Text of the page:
What is the system challenge?

Transitioning into adulthood can be a challenging time for any youth, but these years are especially difficult for youth with mental health and addiction challenges. In London-Middlesex, all too often transition-aged youth (aged 16-24) have difficulty transitioning into adult mental health and addiction services, due to a lack of inter-connectivity and unclear service pathways – causing them to miss out on crucial services and supports.

What are we doing about it?

In December 2015, a diverse group of community partners in London-Middlesex came together for a “Moving on Mental Health Collective Impact Summit.” Community partners agreed that better transition pathways into the right adult mental health and addiction services were needed, and that they must be coordinated, clear and efficient.

The Transitional Age Protocol Community Implementation Team (TAPCIT) was first established, and then a TAPCIT working group was convened to use an evidence-based approach to improving youth transitions. The  working group, with 15 members representing different mental health and addiction agencies in London-Middlesex, chose Vanier Children’s Services, the Transitional Age Project at London Health Science Centre, and CAMH to co-chair the working group.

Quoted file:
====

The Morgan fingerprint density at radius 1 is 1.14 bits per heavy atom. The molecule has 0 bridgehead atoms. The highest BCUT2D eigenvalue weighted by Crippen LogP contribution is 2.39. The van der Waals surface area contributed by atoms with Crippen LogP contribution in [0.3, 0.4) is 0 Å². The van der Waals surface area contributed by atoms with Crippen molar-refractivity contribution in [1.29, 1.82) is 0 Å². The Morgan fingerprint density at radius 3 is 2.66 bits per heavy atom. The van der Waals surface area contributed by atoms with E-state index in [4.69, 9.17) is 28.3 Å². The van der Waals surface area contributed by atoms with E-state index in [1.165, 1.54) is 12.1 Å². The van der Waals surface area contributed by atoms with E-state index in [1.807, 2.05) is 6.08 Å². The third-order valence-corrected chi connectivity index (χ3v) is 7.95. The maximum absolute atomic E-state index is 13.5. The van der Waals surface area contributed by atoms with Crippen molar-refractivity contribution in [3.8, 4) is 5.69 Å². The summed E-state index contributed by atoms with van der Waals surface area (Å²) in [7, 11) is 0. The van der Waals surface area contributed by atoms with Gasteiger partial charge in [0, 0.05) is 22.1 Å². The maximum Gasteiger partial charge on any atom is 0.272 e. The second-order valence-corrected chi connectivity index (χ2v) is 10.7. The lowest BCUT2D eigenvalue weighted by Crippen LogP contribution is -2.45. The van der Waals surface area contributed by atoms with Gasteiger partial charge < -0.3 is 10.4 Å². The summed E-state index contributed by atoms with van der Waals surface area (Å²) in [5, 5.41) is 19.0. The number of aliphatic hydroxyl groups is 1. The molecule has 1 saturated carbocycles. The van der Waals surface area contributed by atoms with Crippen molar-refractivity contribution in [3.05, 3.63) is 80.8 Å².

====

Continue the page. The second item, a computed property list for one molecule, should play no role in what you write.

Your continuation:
The working group learned that three other regions in Ontario are already confronting similar service transition problems by adapting findings from a large U.K. study on effective transition pathways. The working group is now developing a youth transition protocol tailored to London-Middlesex that uses the UK study and the implementation experiences of the other regions in Ontario. The group is also engaging and consulting with youth addiction and mental health agencies to help with this work. 

The group aims to improve:

  • transfers of client information;
  • communication between agencies; and 
  • collaboration among the people involved (including youth, youth agencies, and adult agencies)

Project Implementation Progress

?What's this?

Full Implementation

The project has not yet reached this implementation stage.

Who is involved?

TAPCIT aims to be inclusive. As a result, its members reflect a broad range of sectors and organizations, including:

  • children’s mental health
  • adult mental health
  • Catholic and public school boards
  • youth justice
  • hospital inpatient and ambulatory service
  • Western University          
  • youth and adult addiction services
  • community counseling services

For more information, please contact:

Beth Powell, Implementation Specialist